The volume of plastics in our oceans—and throughout the wider natural environment—is immense and increasing every day. With awareness rapidly spreading and potential hazards and risks being discussed more openly in the public forum, the golden question remains, what is the best way to curb this exploding environmental crisis? And as a sub-topic, how does plastic recycling really hold up?
We as a planet produce roughly 300 million tons of plastic annually, and production accounts for nearly 10% of the world’s crude oil usage. The UN’s Plastic Disclosure Project estimates that 33% of all manufactured plastic is only used once.
While the fate of most plastic lies in landfills and incinerators, uncollected litter accounts for 22% of all plastic waste—8 million tons of which enter our oceans yearly. For a visual context, imagine a garbage truck the size of New York City depositing its haul into the ocean every minute of every day for a whole year.
Plastic products have been estimated to last up to 500 years without breaking down, and, according to the OECD, only 9% of plastic is recycled annually. This is a tiny amount in comparison to other recyclable materials such as glass (25%), metals (35%), and paper (65%). About half of all plastic ends up in landfills, but there are undoubtedly better alternatives.
Burning plastic waste and harnessing the resultant energy may seem viable as an alternative to dumping. It reduces waste going into landfills and oceans, and the heat generated can produce steam for household power consumption, as an alternative to raw fossil fuels. However, about 10–15% of the total mass of burned plastic becomes toxic ash, released into the air we breathe.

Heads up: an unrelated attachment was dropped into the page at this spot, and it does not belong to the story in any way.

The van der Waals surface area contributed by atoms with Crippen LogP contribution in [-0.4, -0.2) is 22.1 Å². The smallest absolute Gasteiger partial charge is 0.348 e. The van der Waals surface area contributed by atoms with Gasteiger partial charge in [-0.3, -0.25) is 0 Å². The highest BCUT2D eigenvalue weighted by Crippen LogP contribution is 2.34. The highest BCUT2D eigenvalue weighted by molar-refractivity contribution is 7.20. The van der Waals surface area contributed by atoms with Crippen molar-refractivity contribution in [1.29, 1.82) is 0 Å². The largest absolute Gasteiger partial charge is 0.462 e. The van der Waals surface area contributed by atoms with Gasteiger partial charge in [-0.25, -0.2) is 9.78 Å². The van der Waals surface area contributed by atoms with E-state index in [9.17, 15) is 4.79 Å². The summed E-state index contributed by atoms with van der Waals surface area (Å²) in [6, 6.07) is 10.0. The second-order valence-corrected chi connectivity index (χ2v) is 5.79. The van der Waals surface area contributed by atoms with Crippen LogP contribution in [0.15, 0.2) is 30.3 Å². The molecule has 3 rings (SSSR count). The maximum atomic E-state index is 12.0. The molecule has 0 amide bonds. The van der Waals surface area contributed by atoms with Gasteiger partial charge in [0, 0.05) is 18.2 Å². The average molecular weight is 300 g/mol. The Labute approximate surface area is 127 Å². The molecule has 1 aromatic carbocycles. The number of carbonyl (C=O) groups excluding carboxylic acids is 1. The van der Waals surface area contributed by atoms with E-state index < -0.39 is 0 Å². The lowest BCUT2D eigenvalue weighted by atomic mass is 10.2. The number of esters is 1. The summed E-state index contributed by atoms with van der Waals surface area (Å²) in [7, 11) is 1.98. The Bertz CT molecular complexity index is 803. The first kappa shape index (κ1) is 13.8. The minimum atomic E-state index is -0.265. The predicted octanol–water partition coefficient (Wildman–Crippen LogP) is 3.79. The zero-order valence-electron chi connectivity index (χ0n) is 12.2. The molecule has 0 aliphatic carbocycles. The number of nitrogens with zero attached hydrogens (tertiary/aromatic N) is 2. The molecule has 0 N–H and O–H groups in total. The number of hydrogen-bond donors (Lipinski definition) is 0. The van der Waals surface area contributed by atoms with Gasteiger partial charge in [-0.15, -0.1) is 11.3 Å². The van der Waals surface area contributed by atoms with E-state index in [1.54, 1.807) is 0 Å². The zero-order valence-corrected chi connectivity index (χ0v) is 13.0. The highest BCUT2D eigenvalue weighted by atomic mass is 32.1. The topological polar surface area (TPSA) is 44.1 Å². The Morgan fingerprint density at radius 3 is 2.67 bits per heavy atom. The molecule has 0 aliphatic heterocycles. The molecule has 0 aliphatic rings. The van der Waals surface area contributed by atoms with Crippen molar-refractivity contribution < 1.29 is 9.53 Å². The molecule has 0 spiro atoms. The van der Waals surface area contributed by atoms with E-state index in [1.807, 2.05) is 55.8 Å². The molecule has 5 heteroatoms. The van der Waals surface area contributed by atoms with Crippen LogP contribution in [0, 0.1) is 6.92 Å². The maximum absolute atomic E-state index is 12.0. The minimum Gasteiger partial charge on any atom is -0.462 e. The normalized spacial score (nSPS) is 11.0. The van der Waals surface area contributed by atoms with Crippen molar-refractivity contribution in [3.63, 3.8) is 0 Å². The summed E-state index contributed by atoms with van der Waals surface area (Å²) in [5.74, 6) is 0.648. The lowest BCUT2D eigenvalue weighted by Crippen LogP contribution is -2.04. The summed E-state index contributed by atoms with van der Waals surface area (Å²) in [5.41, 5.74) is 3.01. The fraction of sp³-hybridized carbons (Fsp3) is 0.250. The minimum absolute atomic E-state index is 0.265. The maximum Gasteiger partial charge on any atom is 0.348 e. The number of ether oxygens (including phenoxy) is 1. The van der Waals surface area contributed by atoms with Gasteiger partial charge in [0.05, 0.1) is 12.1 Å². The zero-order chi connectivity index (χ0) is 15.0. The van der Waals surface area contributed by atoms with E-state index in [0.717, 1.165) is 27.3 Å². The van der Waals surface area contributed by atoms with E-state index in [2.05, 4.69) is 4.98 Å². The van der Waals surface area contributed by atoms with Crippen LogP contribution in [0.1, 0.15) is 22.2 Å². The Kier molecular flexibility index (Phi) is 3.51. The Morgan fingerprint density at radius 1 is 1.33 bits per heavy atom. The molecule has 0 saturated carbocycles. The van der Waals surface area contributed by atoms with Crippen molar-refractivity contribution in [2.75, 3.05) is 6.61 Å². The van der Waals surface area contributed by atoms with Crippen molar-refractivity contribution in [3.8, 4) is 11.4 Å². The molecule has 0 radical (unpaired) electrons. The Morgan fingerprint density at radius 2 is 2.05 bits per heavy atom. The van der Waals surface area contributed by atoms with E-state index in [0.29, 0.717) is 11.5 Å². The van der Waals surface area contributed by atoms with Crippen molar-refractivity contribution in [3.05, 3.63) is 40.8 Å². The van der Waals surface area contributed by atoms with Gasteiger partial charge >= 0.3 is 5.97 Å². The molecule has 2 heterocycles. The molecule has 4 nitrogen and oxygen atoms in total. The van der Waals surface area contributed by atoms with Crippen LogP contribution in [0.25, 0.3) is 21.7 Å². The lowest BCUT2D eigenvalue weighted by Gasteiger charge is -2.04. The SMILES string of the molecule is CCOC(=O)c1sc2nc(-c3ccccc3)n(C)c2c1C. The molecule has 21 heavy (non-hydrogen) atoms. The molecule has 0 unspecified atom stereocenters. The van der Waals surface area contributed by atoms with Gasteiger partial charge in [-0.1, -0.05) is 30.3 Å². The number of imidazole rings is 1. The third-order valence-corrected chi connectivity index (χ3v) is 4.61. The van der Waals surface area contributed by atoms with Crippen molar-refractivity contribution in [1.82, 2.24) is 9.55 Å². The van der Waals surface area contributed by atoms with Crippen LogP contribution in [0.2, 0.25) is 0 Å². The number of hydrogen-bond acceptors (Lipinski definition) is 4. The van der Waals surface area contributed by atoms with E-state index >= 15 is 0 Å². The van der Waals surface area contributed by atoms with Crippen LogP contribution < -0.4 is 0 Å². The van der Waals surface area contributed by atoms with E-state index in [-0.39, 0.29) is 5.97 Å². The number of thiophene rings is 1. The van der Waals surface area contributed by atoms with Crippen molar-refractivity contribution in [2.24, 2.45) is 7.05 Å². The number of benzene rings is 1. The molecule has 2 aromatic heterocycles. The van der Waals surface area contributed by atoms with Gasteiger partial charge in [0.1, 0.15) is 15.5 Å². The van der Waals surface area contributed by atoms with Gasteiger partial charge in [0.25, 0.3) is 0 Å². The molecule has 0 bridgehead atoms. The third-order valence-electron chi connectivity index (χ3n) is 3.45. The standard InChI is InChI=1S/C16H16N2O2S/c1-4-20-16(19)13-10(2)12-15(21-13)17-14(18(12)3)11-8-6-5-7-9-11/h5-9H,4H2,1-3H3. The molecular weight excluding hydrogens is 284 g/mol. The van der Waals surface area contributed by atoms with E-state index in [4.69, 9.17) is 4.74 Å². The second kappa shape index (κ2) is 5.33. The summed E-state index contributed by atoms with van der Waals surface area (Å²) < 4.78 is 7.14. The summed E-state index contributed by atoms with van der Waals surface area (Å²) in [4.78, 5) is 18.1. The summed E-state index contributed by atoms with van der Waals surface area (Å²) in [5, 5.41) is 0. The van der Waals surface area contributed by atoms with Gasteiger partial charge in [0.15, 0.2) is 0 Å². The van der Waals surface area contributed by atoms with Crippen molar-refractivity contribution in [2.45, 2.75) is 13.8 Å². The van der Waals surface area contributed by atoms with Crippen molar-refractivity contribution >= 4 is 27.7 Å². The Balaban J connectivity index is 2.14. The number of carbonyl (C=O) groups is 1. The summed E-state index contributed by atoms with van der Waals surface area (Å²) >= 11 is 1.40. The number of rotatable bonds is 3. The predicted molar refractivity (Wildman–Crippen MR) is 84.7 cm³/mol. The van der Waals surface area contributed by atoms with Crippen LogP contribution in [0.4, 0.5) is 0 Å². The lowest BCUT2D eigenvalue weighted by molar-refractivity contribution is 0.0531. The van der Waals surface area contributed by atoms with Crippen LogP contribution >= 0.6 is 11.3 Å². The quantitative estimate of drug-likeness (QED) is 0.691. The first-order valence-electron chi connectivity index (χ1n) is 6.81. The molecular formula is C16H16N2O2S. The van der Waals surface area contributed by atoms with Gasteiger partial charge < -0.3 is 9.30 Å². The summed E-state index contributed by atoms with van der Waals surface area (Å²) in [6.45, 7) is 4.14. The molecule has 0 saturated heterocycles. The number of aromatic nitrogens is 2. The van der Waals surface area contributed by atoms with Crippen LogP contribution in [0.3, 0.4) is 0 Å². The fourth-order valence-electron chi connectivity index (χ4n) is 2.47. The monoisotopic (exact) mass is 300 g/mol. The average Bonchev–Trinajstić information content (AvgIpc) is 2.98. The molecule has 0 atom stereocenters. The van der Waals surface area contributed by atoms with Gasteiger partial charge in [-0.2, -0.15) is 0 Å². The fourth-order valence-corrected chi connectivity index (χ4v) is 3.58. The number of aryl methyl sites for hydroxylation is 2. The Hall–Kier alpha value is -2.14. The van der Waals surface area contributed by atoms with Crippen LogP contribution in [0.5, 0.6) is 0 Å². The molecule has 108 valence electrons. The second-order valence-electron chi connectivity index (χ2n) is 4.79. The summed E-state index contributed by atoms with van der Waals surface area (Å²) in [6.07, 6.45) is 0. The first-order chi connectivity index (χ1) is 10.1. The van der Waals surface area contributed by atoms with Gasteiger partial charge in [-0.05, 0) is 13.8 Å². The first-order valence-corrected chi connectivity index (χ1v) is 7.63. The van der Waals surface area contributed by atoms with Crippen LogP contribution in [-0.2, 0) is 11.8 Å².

These products in plastic ash can harm the environment and human health, as well as contribute to climate change factors.
We’ve all heard the advice to ‘reduce, reuse, recycle’ our plastics, but that places the onus on individuals, rather than industries. With recycling infrastructure still lacking in many regions, mass production of biodegradable or compostable plastics sounds like the best alternative. However, biodegradable products are still not well regulated, and the term ‘biodegradable’ isn’t very well defined.
Biodegradable plastics can be made from both renewable biological materials and from fossil fuels. Under appropriate conditions, these can be broken down via enzymes and microbes to turn large polymers into much smaller molecules like methane, carbon dioxide, and water. Only about one percent of total plastics manufactured are biodegradable or bio based.
One misconception is that biodegradable plastics are the same as bioplastics. This is untrue. Made from plant-based materials rather than oil, bioplastics are seen as a renewable alternative to traditional plastic. One of the biggest contenders is polylactic acid, or PLA, which can be made from corn or sugar cane. However, PLA can still build up in landfills if not properly disposed of. It can decompose within three months under industrial composting conditions, but in a traditional landfill could still take anywhere from 100 to 1000 years, similar to traditional plastics.
Traditional mechanical recycling sounds like it should be very simple, but, in reality, it is costly and time-consuming for little overall gain. Plastic products can be melted down to be reconstituted, but they must be cleaned thoroughly and sorted by polymer type beforehand.
Besides the logistical issues, another problem posed by mechanical recycling is that the final product is rarely as good as its constituents. Each cycle of melting and remoulding can cause imperfections and weaknesses in the final product, allowing only a few uses before it finally has to be discarded.
While burning plastic waste is technically a kind of chemical conversion, new developments have found ways to recover more than just thermal energy.
Catalytic and pyrolytic chemical recycling can break up the long polymer chains of plastics into monomers (single units from which polymers are formed) and recover these into new polymers or other chemicals entirely. This is different from melting plastic down into pellets and remoulding them into usable products. Reforming polymers at a molecular level allows impurities to be ignored and high-quality products to result from the process over and over again.
The costs and practicalities of chemical plastic recycling at a properly industrial scale are not yet fully known, but perhaps the plastic problem is on its way to being solved for good. Let’s hope so!
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